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It’s no surprise that it was a comedian, Russell Brand, who, rather magnificently, kicked off a discussion about voting. Some of the best-informed, most passionate thinkers are comedians. The thing that surprises me is not that Westminster politics are found to be boring, but rather that so many journalists find them so interesting. But that doesn’t mean parliament is irrelevant. It’s there to be used, like the courts, the media, the internet and the streets.
I doubt that any of the excitement about the more radical musings of Ed Miliband is justified. But I would still like to see him in Downing Street, if only to see the back of the current occupant. I will probably vote Green, or for Left Unity if they stand. I’m in a safe Labour seat, so there’s no risk of my putting a Tory or Lib Dem in. It’s a luxury, I know.
I think the election of a Labour government would give encouragement to genuine radicals, or at least not inhibit them. It won’t be 1997. Labour can only scrape in, with no euphoria and no blind faith in magical electability. Voting for a party doesn’t mean you have to cheer them on while they do things you were condemning a few months earlier, as New Labour’s craven supporters did until they were forced to concede that the chaos and slaughter their leader brought to Iraq was perhaps a step too far.
But if you don’t want to vote, fine; do something else. We need nonviolent direct action. We also need riots. We need lawyers, loud-mouths and dull academics. We need writers, artists, goths and vandals. We need boycotts, strikes and political theatre, however bad. We need reformists and revolutionaries. We need socialists, greens, anarchists, comedians, atheists, theists, poets and statisticians. And if you want a spiritual awakening, have one.
Connor Devine writes that whilst Brexit might be a car crash, we can't just side with an institution responsible for enforcing austerity.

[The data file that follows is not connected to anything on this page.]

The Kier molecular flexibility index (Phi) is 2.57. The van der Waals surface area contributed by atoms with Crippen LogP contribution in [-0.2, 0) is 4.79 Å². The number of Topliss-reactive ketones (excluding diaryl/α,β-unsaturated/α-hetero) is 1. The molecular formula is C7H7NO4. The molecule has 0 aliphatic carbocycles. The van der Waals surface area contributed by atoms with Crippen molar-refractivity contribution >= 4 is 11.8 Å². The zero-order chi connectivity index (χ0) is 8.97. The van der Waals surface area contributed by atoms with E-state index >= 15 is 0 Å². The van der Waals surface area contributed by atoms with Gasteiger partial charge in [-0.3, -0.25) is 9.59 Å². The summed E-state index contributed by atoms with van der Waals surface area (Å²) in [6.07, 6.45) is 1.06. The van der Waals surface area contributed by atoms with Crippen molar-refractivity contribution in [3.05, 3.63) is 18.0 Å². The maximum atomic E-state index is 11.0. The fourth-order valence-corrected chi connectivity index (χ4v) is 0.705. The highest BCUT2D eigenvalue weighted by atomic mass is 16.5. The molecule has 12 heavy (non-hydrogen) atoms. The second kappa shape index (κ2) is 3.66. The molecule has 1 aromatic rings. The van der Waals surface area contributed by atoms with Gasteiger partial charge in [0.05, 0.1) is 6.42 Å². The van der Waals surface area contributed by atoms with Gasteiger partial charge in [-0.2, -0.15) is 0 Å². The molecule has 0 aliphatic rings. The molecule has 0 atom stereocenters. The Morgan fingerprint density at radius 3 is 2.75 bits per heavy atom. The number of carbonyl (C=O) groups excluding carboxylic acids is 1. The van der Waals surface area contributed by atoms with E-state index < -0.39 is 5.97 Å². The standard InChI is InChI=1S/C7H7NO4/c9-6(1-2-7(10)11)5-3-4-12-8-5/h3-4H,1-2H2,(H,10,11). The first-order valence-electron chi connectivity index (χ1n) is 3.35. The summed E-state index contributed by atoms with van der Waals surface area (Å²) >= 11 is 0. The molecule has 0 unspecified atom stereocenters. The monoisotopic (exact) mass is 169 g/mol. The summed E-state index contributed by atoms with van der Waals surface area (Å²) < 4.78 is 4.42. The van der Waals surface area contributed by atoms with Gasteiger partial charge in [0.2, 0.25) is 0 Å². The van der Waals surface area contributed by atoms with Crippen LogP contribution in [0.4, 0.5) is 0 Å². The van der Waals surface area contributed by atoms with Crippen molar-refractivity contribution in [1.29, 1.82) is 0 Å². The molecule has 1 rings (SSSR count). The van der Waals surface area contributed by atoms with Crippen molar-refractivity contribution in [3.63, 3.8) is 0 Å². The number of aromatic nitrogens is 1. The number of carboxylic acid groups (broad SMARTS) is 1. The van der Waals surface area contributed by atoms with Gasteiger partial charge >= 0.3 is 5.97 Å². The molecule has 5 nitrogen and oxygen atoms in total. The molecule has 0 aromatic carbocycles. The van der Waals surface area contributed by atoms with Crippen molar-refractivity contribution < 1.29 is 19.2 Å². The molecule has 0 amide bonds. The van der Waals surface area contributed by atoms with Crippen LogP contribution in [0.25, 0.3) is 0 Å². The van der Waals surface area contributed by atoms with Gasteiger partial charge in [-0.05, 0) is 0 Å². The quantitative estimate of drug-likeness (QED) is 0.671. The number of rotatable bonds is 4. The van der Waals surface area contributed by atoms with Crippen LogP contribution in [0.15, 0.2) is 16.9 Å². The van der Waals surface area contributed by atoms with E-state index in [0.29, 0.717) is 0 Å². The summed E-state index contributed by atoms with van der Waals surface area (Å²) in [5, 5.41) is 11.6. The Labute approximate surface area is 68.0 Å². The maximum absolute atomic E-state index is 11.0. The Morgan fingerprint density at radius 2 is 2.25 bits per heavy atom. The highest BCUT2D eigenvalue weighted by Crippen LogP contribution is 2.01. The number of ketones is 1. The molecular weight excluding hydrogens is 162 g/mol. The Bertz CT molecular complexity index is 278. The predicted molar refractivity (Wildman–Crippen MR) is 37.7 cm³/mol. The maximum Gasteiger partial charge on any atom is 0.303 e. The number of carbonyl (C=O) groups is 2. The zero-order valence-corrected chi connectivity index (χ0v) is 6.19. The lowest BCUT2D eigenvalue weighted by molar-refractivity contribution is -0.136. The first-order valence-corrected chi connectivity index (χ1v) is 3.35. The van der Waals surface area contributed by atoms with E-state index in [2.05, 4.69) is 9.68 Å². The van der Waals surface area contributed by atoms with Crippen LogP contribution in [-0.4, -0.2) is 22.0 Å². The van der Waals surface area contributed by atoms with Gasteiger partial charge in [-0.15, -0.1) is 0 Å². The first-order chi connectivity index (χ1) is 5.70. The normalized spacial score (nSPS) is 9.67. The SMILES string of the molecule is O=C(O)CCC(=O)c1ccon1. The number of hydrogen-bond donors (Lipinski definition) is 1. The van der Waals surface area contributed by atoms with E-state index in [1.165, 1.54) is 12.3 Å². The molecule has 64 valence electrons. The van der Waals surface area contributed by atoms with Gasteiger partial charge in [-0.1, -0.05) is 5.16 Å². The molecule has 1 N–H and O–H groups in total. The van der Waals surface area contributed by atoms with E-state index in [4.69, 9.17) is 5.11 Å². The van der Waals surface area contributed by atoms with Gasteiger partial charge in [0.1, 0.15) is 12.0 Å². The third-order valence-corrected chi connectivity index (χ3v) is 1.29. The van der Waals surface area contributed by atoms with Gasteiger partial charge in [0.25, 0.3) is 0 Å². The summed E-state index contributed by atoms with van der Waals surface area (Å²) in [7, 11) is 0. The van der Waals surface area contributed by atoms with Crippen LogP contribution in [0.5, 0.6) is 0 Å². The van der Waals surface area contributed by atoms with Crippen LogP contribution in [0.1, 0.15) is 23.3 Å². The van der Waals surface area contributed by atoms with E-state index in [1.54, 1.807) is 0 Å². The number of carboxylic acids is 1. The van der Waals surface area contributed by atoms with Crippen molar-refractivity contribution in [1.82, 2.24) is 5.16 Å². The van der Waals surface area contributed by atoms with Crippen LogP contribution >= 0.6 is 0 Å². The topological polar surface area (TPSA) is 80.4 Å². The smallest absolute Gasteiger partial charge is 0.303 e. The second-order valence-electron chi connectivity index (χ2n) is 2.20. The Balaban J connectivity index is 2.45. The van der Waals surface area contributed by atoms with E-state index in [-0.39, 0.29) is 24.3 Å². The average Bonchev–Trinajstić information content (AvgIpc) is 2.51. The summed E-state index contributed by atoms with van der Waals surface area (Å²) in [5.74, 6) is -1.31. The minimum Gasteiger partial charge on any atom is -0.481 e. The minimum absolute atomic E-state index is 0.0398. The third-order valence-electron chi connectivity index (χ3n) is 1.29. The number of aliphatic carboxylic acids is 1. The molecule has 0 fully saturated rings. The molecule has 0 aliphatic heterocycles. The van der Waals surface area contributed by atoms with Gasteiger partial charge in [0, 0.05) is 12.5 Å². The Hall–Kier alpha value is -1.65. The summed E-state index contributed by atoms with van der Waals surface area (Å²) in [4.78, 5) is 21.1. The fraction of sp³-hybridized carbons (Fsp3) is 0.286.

Michael Coates reviews a new film revealing the shocking state of housing inequality in the UK.
The vicious media campaign against trans people is part bigotry, part strategy, writes Roz Kaveney
Jon Trickett MP reports on 'Dickensian' levels of poverty and hardship felt across the UK.
Natasha King busts some myths around the No Borders debate
He was once a radical icon, but now he's a mouthpiece for racism and nationalism. Time to get off stage, writes Michael Calderbank
Consensus seems to have shifted, but austerity is far from over. The chancellor has committed us to yet more years of misery while the rich get richer, writes Richard Seymour.
Frustrated at the idea of another royal wedding? You're not alone. Joana Ramiro argues we should stop idealising a fundamentally undemocratic institution.
Liberal elites are using Russian interference to minimise their own political failures, writes Matt Turner
Nick Dearden from Global Justice Now argues that after years of colonial domination and dodgy trade deals, the UK must make amends and support Zimbabwe in this uncertain time.
Meet the frontline activists facing down the global mining industry
Activists are defending land, life and water from the global mining industry. Tatiana Garavito, Sebastian Ordoñez and Hannibal Rhoades investigate.
Transition or succession? Zimbabwe’s future looks uncertain
The fall of Mugabe doesn't necessarily spell freedom for the people of Zimbabwe, writes Farai Maguwu
Don’t let Corbyn’s opponents sneak onto the Labour NEC
Labour’s powerful governing body is being targeted by forces that still want to strangle Jeremy Corbyn’s leadership, writes Alex Nunns
Labour Party laws are being used to quash dissent
Richard Kuper writes that Labour's authorities are more concerned with suppressing pro-Palestine activism than with actually tackling antisemitism
Catalan independence is not just ‘nationalism’ – it’s a rebellion against nationalism
Ignasi Bernat and David Whyte argue that Catalonia's independence movement is driven by solidarity – and resistance to far-right Spanish nationalists
Tabloids do not represent the working class
The tabloid press claims to be an authentic voice of the working class - but it's run by and for the elites, writes Matt Thompson
As London City Airport turns 30, let’s imagine a world without it
London City Airport has faced resistance for its entire lifetime, writes Ali Tamlit – and some day soon we will win
The first world war sowed the seeds of the Russian revolution
An excerpt from 'October', China Mieville's book revisiting the story of the Russian Revolution
Academies run ‘on the basis of fear’
Wakefield City Academies Trust (WCAT) was described in a damning report as an organisation run 'on the basis of fear'. Jon Trickett MP examines an education system in crisis.
‘There is no turning back to a time when there wasn’t migration to Britain’
David Renton reviews the Migration Museum's latest exhibition
#MeToo is necessary – but I’m sick of having to prove my humanity
Women are expected to reveal personal trauma to be taken seriously, writes Eleanor Penny